The coyote loon that changed me.
Preparing for my retreat with my Magic Making Cirlce this past September I gave myself 3 days alone before anyone would arrive.
I first saw the lake as I pulled in the narrow (scary) driveway in the pouring rain in my van filled to the top with food, pillows, bedding, decorations, altar supplies, sheepskin rugs and every part of my Loft I could tuck in. A huge lodge with several cabins and a view that my made heart flutter were my gratitudes for making it all the way down that crazy little dirt road.
I had groceries to get out and coolers filled with frozen meatloaf and muffins, so I unloaded stuff out of the van and onto the cart that pulled supplies to the lodge. That’s when I realized there were no keys. Nothing locked. And I was alone. And soaking wet. For three days in this huge openness.
Nothing locked. City. Girl.
The first night I sauteed apples listening to the wind ring the porch bell and watching the storm that had forced me inside to do just what I thought I had wanted. Be alone.
Alone has been a journey that brings me to my knees. And one that I have known I must be inside of, to know myself in deeper ways. To find my power and strength without the voices of others. And I was being tested hard that night.
I settled in and barely slept in that lodge without keys, thinking of my game plan if some crazy person tried to come in at night while I was sleeping. I put my keys under my pillow because my mini van key is pretty fierce.
The next morning at sunrise, my coffee and I found our way to the dock, which would become my morning and afternoon ritual for the week. My church. I had arrived at the retreat not just as a guide but to be guided. I was feeling myself in my own skin, feeling fear being alone, wrestling with questions and longings. Questions burning on my surface.
The sun set on the second night after a day filled with moving furniture and trying to make a dusty lodge look a tiny bit like The Loft, and that is when I heard the coyote-bird. I texted my friends, “Um, is there such a thing as a coyote-bird cause I am freaking out a little bit.”
That’s when I learned about loons. Our spirit animal while we retreated on the lake. Their sound moves right into your body, it finds all the spaces left untouched and opens them. As magical creatures do.
That loon became affectionately know as the coyoteloon and by the end of our time at the lake there were 3 loons celebrating with the women who had come to know themselves more.
On our free day, Jenny (who was the creator of magical decorations and crafts during the retreat) and I went into town to relax and feel the space that Maine gives to your heart.
On the drive I saw a blue canoe on the side of the road for sale. My stomach leaped when I saw her. The most beautiful blue, silver linings, huge.
“Jenny, I think that is my canoe.”
I am wild and impulsive and scared often of that part of me, as it has been dampened over the years.
Jenny calmly said, “Ok, let’s check it out on the way back.”
She did not tell me I was crazy or remind me I lived in the city in a Loft with nowhere to put a canoe. She let me have my wild.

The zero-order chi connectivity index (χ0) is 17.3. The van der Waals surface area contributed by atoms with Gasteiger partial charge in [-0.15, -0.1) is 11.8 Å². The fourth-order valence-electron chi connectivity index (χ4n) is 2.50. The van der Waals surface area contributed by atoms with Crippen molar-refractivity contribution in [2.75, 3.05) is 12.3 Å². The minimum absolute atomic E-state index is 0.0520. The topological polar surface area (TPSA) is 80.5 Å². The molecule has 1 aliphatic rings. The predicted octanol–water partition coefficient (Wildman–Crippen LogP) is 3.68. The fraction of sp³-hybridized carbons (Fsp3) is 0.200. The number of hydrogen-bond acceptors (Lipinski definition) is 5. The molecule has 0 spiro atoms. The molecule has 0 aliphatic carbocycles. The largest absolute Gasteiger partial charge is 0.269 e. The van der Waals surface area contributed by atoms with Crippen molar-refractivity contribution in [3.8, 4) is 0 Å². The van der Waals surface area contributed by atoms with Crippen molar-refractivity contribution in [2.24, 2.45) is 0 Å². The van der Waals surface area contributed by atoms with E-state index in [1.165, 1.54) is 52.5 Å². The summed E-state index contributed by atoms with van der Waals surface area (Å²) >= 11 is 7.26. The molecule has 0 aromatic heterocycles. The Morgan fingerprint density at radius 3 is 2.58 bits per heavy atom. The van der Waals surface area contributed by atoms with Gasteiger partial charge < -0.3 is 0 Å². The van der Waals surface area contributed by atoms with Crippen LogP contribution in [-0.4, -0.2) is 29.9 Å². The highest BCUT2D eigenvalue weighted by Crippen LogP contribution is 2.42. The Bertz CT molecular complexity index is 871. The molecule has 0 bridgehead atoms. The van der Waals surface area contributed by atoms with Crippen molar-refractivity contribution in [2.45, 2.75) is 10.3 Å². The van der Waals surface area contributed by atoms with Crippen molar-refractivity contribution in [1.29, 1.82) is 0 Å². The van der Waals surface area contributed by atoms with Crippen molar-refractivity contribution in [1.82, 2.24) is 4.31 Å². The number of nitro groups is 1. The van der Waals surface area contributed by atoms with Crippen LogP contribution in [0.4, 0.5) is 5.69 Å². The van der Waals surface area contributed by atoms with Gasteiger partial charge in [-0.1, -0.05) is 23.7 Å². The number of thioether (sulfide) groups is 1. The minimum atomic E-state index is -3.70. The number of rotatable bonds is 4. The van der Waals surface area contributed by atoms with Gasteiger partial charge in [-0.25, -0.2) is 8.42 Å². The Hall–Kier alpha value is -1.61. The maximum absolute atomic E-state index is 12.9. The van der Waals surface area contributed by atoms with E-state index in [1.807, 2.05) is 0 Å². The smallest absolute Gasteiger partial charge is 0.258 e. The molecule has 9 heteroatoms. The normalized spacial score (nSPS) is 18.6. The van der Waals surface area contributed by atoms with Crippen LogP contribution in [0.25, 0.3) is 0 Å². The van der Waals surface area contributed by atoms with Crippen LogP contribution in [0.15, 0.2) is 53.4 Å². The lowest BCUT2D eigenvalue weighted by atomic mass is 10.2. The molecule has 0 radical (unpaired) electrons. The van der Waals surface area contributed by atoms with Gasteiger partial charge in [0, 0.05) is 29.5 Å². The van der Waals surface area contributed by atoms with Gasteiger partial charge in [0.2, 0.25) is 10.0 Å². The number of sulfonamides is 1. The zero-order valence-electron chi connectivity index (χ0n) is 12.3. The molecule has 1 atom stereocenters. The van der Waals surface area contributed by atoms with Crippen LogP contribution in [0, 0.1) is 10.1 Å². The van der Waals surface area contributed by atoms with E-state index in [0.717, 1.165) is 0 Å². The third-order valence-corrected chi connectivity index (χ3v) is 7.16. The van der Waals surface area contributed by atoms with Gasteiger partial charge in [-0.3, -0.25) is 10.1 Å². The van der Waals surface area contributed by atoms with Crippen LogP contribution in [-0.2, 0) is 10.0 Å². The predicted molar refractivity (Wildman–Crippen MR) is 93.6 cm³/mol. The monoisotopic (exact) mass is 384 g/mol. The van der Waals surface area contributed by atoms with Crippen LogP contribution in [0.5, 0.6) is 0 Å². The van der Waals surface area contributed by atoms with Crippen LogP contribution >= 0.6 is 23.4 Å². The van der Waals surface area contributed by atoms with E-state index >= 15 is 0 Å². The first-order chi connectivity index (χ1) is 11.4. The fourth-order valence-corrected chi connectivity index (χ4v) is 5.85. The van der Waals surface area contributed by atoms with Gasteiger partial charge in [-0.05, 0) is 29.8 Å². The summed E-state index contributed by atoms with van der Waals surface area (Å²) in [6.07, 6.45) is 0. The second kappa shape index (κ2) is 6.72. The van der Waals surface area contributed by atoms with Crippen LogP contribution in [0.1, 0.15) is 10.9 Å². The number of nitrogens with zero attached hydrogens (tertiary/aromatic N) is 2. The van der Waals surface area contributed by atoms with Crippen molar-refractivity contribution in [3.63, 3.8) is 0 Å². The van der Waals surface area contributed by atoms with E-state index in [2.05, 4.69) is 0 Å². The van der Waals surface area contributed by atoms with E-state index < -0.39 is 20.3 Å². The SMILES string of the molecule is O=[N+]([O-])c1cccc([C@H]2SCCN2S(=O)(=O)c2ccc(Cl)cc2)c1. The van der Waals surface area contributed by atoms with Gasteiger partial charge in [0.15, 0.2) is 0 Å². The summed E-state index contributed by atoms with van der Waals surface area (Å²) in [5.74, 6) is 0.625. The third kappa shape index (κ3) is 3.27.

And wild it was. I bought the canoe. (That is a whole other crazy funny and amazing story.) We put her in the lake and I felt like I was home. Not in Maine or on that lake but in trusting myself, one of my deepest longings.
Jenny brought the canoe home with her to Vermont to use on their lake and love up. It was that easy.
What if it could be easy?
The canoe was so heavy, and it made no sense. But it became a great story and an even better friendship.
We named her #coyoteloon. She is beautiful.
The canoe and Jenny allowed me to feel like the most amazing creature on this earth that day because I was safe inside my wild. I was free and held and loved.
Since our canoe partnership Jenny and I have been dreaming of other ways to continue to feel safe and wild and free. She is an artist, dreamer, doer. I am a coach, visioner, doer.
We are growing #coyoteloon from a canoe into something much bigger.
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“I beg you, to have patience with everything unresolved in your heart and to try to love the questions themselves as if they were locked rooms or books written in a very foreign language. Don’t search for the answers, which could not be given to you now, because you would not be able to live them. And the point is to live everything. Live the questions now. Perhaps then, someday far in the future, you will gradually, without even noticing it, live your way into the answer.” ― Rainer Maria Rilke
This quote became the theme I used for our time at the lake. For the retreat that gathered 26 women from all over the world, Scotland included.
I was living the biggest question of my life when I arrived on that lake, anxiety and fear had been holding me for too long. I remember sitting on the dock, feeling so deeply into the question as though I was growing it inside of my body. Every morning I would take my coffee to the edge of the smooth water and the question would start to feel more and more like it was a part of me.
The coyoteloon would howl.
I would breathe.
The question without begging for an answer was the most peace I have ever felt.
One month later I was living inside of the answer, as though the lake had touched a part of my soul that was finally able to stop searching, controlling, fighting.
It was surrender. The lake was my prayer.
And magic and wildness and safety are my blessings. I am changed. As love does. As it does.